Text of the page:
For their size, wombats are remarkably strong and they're extremely efficient excavators. They can reportedly out dig a man with a shovel; they can dig in the hardest of soil, and about the only things that stop them are solid rock or loose sand.
Hairy nosed wombat digging (picture courtesy of Wendy Morphett, used with permission)
Wombats are completely terrestrial. They do not climb trees like their nearest relative, the koala, but they are good swimmers. Young Bare-nosed or Common wombats in foster care apparently do like to climb, however, but Hairy-nosed wombats cannot climb.
Wombats walk with a somewhat awkward, shuffling or waddling gait. Although they appear to be slow and docile, wombats are very alert and can move quickly with great agility when needed.
Bare-nosed Wombat walking (picture courtesy of Womland, used with permission)
Despite their thickset body and stubby legs, wombats can run up to 40 km/hr (25 mph) over short distances. They can cover 100 meters (325 feet) in less than 10 seconds which is as fast as the fastest Olympic sprinters.
While it was once thought that wombats weren't very bright, it's now generally accepted that they are quite intelligent. They are, however, very stubborn and determined, and since they're so strong--built like a tank or bulldozer--they will often go through an obstacle rather than around it. They've been known to go through doors, walls, or anything else that stands in their way. That's probably one of the reasons why they were once considered simpleminded.
Chewbacca, a captive Bare-nosed wombat, likes to play with a swinging log (picture courtesy of Womland)
Playfulness is sometimes cited as a measure of intelligence. Among marsupials, wombats are the most playful. Play will often include "head butting, bitting, and running away to solicit a chase." (ref. 47) When running, a wombat may "indulge in shoulder rolls and somersaults." (ref. 47) Wombats often use biting to express their feelings, usually in a playful manner with no intent to injure.
Wombats have also demonstrated they can be quite clever. In one attempt to trap wombats for scientific research, live traps were positioned at their burrows' entrances. The wombats would usually remain in their burrows for a day or two before either digging around the trap, or digging another exit.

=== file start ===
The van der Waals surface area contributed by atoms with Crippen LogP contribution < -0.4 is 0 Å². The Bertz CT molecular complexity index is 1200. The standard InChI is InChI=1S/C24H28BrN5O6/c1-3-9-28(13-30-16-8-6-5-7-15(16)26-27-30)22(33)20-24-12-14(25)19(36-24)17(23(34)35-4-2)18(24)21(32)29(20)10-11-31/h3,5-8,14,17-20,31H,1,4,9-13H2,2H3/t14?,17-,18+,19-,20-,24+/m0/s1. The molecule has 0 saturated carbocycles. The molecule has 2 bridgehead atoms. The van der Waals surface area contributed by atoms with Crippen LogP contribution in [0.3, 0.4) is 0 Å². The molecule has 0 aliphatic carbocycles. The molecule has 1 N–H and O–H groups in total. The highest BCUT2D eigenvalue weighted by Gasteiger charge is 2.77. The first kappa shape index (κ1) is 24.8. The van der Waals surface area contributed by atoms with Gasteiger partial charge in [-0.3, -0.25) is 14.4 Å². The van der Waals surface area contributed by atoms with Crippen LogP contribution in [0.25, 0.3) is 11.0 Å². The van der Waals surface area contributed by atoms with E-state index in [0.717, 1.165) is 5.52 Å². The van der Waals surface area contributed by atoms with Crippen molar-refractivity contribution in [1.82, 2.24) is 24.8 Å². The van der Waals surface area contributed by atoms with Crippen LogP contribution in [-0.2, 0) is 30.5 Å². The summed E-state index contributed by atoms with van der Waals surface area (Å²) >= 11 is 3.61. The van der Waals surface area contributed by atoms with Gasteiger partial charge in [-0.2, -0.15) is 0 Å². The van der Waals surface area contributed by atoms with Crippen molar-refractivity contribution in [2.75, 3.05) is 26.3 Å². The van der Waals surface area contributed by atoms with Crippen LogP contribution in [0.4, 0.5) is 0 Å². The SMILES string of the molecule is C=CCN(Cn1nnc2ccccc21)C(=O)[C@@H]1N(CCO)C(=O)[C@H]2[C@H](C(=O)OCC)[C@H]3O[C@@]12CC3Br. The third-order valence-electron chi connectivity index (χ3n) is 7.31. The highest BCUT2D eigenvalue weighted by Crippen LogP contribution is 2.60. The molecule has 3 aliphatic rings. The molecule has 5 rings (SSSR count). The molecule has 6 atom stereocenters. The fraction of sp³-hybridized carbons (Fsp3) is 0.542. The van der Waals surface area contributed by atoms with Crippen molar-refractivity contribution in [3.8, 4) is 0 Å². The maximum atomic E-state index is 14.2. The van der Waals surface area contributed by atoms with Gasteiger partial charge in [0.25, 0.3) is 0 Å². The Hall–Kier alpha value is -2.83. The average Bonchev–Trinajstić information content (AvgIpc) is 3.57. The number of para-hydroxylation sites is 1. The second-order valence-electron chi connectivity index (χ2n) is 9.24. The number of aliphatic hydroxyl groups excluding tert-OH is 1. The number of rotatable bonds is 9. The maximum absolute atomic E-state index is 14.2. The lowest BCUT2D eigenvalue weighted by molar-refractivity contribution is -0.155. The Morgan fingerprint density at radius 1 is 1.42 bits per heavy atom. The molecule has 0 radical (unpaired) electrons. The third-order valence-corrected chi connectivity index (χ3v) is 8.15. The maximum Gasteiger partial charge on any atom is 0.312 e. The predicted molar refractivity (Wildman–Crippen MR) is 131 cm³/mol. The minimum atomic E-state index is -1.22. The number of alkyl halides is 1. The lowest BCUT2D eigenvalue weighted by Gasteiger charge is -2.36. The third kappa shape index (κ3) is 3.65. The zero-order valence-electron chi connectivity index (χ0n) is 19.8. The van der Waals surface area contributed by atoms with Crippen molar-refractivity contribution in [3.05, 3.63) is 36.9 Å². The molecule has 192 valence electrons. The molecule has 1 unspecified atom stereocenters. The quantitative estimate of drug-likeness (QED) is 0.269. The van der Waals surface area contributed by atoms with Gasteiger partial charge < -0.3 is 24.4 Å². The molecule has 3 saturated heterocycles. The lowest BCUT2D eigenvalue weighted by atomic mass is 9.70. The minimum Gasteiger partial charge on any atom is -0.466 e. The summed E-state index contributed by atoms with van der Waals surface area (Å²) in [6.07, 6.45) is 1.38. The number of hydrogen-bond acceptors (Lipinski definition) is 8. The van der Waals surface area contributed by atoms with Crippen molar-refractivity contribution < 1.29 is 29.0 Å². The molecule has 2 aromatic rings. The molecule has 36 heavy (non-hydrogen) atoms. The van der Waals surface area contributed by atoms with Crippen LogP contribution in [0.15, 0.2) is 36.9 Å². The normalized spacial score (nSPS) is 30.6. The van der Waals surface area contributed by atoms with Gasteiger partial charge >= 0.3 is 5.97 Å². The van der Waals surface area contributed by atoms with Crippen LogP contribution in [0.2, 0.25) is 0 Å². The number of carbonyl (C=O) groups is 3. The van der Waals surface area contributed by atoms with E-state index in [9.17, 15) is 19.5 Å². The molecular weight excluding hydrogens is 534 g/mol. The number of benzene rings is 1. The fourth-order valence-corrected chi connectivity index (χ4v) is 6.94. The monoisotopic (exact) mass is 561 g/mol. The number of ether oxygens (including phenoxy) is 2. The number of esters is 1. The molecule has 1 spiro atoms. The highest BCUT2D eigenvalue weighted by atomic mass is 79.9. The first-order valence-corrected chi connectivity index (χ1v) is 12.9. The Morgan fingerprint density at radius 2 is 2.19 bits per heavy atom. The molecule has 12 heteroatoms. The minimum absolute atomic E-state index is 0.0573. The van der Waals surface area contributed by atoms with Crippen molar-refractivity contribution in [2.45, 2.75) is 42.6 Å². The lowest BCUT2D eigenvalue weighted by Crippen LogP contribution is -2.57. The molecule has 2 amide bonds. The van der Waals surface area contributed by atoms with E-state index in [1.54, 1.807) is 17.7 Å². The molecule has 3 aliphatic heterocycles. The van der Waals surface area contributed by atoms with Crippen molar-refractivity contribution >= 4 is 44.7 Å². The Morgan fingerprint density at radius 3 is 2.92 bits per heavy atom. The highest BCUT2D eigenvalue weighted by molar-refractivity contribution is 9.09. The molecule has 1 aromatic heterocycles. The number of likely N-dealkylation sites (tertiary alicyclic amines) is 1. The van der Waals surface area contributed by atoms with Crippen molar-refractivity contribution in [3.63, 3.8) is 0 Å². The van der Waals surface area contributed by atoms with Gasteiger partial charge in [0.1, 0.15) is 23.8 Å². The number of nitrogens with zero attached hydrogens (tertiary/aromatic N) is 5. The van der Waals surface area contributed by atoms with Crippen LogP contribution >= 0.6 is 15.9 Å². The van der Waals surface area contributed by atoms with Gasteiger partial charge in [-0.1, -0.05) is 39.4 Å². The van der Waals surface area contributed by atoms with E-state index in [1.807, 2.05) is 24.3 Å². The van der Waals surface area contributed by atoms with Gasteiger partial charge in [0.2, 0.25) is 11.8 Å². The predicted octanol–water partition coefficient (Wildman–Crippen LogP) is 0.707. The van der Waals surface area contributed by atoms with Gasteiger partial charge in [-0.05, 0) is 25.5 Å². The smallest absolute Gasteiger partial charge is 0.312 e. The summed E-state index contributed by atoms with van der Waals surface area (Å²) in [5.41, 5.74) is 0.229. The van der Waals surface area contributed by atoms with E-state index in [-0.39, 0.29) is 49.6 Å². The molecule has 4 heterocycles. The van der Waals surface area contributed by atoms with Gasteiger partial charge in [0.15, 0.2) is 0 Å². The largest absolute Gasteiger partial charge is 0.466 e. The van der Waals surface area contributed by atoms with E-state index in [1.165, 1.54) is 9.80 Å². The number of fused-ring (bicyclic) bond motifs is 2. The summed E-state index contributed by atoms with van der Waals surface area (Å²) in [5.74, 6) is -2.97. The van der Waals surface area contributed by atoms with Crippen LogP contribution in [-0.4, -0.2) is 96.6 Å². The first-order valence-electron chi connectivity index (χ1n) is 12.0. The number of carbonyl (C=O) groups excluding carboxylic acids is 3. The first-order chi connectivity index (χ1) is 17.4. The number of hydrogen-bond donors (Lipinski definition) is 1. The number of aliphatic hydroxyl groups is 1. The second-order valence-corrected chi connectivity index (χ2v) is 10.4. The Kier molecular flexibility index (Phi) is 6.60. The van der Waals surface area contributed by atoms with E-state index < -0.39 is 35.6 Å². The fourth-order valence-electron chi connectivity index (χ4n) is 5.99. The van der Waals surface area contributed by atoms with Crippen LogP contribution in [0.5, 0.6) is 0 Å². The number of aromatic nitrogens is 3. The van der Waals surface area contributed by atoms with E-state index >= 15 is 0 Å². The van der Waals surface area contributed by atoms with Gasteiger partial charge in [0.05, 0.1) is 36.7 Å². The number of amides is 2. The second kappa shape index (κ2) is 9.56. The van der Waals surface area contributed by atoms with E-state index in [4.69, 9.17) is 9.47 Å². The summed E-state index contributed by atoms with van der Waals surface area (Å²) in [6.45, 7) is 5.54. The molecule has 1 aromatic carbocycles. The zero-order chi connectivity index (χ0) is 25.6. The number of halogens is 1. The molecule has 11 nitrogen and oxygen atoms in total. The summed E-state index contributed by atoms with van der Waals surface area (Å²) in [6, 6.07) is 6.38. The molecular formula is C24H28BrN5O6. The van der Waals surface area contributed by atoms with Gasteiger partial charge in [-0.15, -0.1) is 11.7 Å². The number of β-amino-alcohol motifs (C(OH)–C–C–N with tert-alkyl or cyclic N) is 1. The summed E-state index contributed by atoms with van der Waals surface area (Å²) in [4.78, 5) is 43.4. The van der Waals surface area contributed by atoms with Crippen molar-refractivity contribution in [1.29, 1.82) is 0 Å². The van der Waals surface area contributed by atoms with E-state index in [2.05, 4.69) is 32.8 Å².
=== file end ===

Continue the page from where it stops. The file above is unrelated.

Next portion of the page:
Chewbacca playing with a stump (picture courtesy of Womland)
Wombats seem to be solitary animals and not very social. There appears to be little contact between adults. When wombats meet on the surface, they try to avoid each other.
Bare-nosed or Common wombats do visit each other in their burrows occasionally. In a study of Northern-hairy nosed wombats, they shared a burrow with another wombat 27% of the time. The longest time wombats spend together is when a mother raises her young. The young wombat will leave the mother after about 2 years.
Wombat peeking through fence (picture courtesy of Womland)
Wombats leave scent trails and droppings to mark their feeding grounds. Wombats have unique cube-shaped dung which helps to keep their markers in place. If a new object such as a fallen log is introduced into its home range, a Wombat will mark it with dung. Wombats will also repeatedly rub themselves against certain logs or trees to leave their scent. These objects can often be recognized by their polished surfaces.
Although wombats are naturally very shy, they are inquisitive and have been known to become friendly with people. Wombats are also rather obstinate, and once their mind is made up, will stop at nothing to get what they want.
Southern hairy-nosed wombat sleeping (picture courtesy of Wendy Morphett)
A wombat spends about three-quarters of its time in its burrow. Resting in its sleeping chamber, a wombat can lower its metabolism by about a third, slowing its heartbeat and respiration in order to conserve energy. When relaxed, wombats will often sleep on their backs with their legs in the air. Like many other animals, wombats sometimes snore when sleeping.
Wombats can vary their body temperature which also helps them to conserve energy, but this is only effective up to a temperature of about 25 C (77 F). They do not seem to have sweat glands, and can easily suffer from heat stress.
Bare-nosed or Common wombats have been observed walking into water to soak themselves, apparently in an effort to keep cool.
Wombat eating grass (picture courtesy of Womland)
In the summer, wombats will spend the day in their burrow to avoid the heat. At night, if it's too hot or cool or dry outside, the wombat may remain in its burrow. If the outside air temperature is equal to or lower than their burrow temperature, they'll leave for several hours each night to forage for food alone. The Bare-nosed wombat may travel up to 3 km (1.4 miles) per night and spend 3 to 8 hours grazing.
Bare-nosed wombats may use up to 12 burrows within their territory, with 3 or 4 of these being their main burrows. Each night they will visit up to 4 burrows. More than one wombat will often use the same burrow, but usually at different times. Although they are basically solitary, their territories often overlap. They do seem to have exclusive feeding areas within their home ranges, however.
Southern hairy-nosed wombat on the beach (picture courtesy of Wendy Morphett)
Wombats are nocturnal and are normally most active at dawn and dusk. In the cooler months, they can be active during the day, especially when they'll often lie in the sun to warm themselves.
Southern hairy-nosed wombats were observed to change their patterns of activity depending upon the season. In the summer they were most active in the early morning, and in the winter they were most active in the early evening.by Peter Marinacci